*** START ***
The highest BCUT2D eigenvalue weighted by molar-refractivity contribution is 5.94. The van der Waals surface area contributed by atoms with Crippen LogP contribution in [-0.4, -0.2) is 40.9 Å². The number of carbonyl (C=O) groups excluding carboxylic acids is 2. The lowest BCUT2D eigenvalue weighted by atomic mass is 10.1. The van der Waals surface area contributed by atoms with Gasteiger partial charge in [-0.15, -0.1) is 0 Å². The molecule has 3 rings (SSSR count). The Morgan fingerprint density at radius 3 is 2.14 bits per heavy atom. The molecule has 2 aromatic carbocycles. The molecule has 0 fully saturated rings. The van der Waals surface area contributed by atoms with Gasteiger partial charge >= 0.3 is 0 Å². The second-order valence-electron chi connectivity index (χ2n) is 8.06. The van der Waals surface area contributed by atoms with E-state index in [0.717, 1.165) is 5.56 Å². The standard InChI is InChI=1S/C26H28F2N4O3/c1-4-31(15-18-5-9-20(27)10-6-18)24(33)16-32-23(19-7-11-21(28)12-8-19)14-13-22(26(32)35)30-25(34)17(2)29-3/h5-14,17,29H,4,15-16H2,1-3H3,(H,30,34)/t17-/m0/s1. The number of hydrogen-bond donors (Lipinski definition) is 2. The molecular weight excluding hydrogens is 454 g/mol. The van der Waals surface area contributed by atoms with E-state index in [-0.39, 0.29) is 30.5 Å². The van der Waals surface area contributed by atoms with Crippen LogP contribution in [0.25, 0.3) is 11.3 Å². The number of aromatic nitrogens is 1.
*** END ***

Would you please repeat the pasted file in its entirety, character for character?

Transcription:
The highest BCUT2D eigenvalue weighted by molar-refractivity contribution is 5.94. The van der Waals surface area contributed by atoms with Crippen LogP contribution in [-0.4, -0.2) is 40.9 Å². The number of carbonyl (C=O) groups excluding carboxylic acids is 2. The lowest BCUT2D eigenvalue weighted by atomic mass is 10.1. The van der Waals surface area contributed by atoms with Gasteiger partial charge in [-0.15, -0.1) is 0 Å². The molecule has 3 rings (SSSR count). The Morgan fingerprint density at radius 3 is 2.14 bits per heavy atom. The molecule has 2 aromatic carbocycles. The molecule has 0 fully saturated rings. The van der Waals surface area contributed by atoms with Gasteiger partial charge >= 0.3 is 0 Å². The second-order valence-electron chi connectivity index (χ2n) is 8.06. The van der Waals surface area contributed by atoms with E-state index in [0.717, 1.165) is 5.56 Å². The standard InChI is InChI=1S/C26H28F2N4O3/c1-4-31(15-18-5-9-20(27)10-6-18)24(33)16-32-23(19-7-11-21(28)12-8-19)14-13-22(26(32)35)30-25(34)17(2)29-3/h5-14,17,29H,4,15-16H2,1-3H3,(H,30,34)/t17-/m0/s1. The number of hydrogen-bond donors (Lipinski definition) is 2. The molecular weight excluding hydrogens is 454 g/mol. The van der Waals surface area contributed by atoms with E-state index in [-0.39, 0.29) is 30.5 Å². The van der Waals surface area contributed by atoms with Crippen LogP contribution in [0.25, 0.3) is 11.3 Å². The number of aromatic nitrogens is 1.